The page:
General Mills will distribute 10,000 boxes of "Marshmallow Only" Lucky Charms through a special sweepstakes following the success of a 2015 campaign in which only 10 boxes were available, according to the company's blog.
To try and win this limited-edition item, consumers need to buy a specially marked box of Lucky Charms and find a code included on the inside of the package. Users can then enter the 14-digit code at MarshmallowOnly.com to see if they are one of 10,000 winners.
General Mills said it launched this latest campaign after it was overrun with calls, tweets and emails last year from customers asking for a box of Lucky Charms Marshmallows in the wake of its original promotion.
Lucky Charms’ number one ingredient is whole grain oats, and marshmallows — or sugar — come second. According to the company, a lot of consumers would like to see marshmallows at the top of that list. Health advocates may not agree, but promoting its marshmallows has consistently helped boost sales for the brand. General Mills is even working to rid the popular cereal of artificial colors, but the effort has been challenging.
Lucky Charms has a reputation of being one of the least healthy boxed cereals on the market, and this latest campaign embraces that. It may be a more sugary option than breakfast alternatives such as yogurt or bars, but it still sells well. General Mills cereal sales were down slightly last year, but Lucky Charms has regularly held its place as one of the top-selling cereal brands in the U.S. And while adult consumers might be buying healthier food for their children, the company has said that about 40% of Lucky Charms consumers are grown-ups.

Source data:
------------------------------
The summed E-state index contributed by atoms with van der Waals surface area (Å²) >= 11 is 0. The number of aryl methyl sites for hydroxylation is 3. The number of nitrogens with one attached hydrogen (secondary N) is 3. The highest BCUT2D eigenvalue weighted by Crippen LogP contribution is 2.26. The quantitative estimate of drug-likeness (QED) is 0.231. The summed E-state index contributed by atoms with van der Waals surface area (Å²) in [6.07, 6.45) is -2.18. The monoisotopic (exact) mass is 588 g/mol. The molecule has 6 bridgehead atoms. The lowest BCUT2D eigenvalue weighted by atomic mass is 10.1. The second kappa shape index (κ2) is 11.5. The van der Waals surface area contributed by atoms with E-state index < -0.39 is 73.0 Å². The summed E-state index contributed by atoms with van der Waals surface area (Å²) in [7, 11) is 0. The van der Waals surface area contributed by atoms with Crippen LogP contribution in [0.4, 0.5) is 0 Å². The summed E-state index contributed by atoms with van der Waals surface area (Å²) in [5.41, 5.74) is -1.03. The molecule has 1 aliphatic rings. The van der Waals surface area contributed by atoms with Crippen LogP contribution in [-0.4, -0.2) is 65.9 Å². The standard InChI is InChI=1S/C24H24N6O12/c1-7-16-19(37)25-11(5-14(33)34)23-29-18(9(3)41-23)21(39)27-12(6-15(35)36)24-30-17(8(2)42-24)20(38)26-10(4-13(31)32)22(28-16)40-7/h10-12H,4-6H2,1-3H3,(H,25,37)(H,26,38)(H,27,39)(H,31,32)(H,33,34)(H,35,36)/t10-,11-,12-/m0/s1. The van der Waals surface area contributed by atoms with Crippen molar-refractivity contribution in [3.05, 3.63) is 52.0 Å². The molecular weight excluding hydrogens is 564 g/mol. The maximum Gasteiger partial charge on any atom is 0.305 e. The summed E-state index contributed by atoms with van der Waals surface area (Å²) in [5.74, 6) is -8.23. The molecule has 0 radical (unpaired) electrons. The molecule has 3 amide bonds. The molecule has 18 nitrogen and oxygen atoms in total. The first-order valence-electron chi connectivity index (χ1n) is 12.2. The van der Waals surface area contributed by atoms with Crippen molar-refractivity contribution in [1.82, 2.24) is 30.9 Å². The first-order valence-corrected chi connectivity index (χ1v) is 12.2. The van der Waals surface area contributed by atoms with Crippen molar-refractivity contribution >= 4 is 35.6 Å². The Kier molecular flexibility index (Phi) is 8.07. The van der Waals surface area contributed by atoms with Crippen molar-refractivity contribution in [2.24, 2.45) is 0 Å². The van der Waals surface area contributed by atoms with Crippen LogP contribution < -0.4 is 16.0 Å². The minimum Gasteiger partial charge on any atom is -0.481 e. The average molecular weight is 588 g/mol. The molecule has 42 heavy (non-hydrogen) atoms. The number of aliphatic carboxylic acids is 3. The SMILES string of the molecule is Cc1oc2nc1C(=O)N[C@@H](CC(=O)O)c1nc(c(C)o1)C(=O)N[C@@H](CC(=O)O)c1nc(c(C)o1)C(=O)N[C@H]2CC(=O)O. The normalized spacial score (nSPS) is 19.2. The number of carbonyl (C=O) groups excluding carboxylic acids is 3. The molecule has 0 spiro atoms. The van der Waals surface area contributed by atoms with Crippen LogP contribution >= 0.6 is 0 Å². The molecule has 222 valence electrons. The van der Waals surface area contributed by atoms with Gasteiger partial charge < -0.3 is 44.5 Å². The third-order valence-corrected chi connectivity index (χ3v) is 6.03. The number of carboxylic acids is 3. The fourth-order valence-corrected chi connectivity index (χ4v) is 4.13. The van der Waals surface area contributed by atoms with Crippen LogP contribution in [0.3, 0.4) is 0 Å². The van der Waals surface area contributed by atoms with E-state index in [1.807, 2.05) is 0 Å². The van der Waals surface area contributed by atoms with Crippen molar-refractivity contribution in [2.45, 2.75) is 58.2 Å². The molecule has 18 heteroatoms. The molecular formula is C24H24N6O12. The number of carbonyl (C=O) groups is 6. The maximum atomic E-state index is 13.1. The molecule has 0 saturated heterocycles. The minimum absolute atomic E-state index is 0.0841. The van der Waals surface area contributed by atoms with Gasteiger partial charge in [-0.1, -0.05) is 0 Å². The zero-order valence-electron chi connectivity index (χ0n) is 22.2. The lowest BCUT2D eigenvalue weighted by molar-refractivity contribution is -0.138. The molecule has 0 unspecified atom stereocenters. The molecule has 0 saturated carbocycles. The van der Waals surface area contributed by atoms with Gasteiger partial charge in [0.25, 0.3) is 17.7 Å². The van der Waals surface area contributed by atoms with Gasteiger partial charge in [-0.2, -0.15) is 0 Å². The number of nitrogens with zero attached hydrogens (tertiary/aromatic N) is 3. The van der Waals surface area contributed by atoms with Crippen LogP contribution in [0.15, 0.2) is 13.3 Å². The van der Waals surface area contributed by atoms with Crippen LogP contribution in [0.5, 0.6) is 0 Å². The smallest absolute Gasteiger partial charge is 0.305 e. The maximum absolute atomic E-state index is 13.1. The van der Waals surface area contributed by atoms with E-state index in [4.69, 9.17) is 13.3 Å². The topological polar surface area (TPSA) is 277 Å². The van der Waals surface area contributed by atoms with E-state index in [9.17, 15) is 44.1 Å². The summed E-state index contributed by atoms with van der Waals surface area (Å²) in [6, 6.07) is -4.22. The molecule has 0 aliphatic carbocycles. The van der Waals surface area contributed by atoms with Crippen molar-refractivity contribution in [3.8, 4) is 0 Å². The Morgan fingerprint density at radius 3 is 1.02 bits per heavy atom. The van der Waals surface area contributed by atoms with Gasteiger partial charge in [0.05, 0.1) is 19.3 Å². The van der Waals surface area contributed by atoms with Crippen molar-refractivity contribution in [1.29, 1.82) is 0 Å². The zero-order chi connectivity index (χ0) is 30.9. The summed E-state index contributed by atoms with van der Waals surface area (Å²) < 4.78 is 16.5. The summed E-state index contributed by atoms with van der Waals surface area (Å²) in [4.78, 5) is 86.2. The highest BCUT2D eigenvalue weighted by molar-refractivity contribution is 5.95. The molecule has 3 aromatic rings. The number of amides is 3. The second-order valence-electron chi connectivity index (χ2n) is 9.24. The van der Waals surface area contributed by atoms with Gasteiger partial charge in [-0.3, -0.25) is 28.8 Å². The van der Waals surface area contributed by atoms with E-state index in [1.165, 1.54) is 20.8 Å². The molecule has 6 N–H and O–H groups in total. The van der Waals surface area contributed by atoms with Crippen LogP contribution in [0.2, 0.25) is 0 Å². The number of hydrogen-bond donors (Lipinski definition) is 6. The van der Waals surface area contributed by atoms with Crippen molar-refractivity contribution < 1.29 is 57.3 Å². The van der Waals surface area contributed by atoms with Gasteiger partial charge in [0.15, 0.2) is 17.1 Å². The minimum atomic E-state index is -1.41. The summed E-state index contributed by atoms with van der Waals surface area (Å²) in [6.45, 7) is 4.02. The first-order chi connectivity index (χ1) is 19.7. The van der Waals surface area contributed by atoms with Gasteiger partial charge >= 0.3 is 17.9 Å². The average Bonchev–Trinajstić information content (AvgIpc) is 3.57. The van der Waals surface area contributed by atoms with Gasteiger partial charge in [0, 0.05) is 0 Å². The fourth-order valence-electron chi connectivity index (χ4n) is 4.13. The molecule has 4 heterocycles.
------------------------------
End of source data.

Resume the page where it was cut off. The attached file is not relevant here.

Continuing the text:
This campaign — and the fact that it was spurred by popular consumer demand partly through social media — illustrates the dichotomy of consumer preference. In general, today's consumer is much more health-conscious then the shoppers of several years ago. People are interested in low-processed, nutrient-rich, natural foods, but this hasn't diminished demand for ultra-indulgent products, like an entire box of Lucky Charms marshmallows.
These simultaneous but contradictory demands are difficult for producers to anticipate and deliver on, but General Mills' strategy of pushing the whole grains of its normal product and the sugary sweetness of its novelty product seems to be a savvy strategy.
General Mills has outperformed its rivals, while the cereal industry as a whole is struggling. Last year, unit sales in its cereals category were up 0.2%, while overall U.S. cereal unit sales were down 3.4%. It may be wise for other morning foods makers to use similar tactics to boost brand awareness and consumer engagement, though few cereal brands have the cult following Lucky Charms does.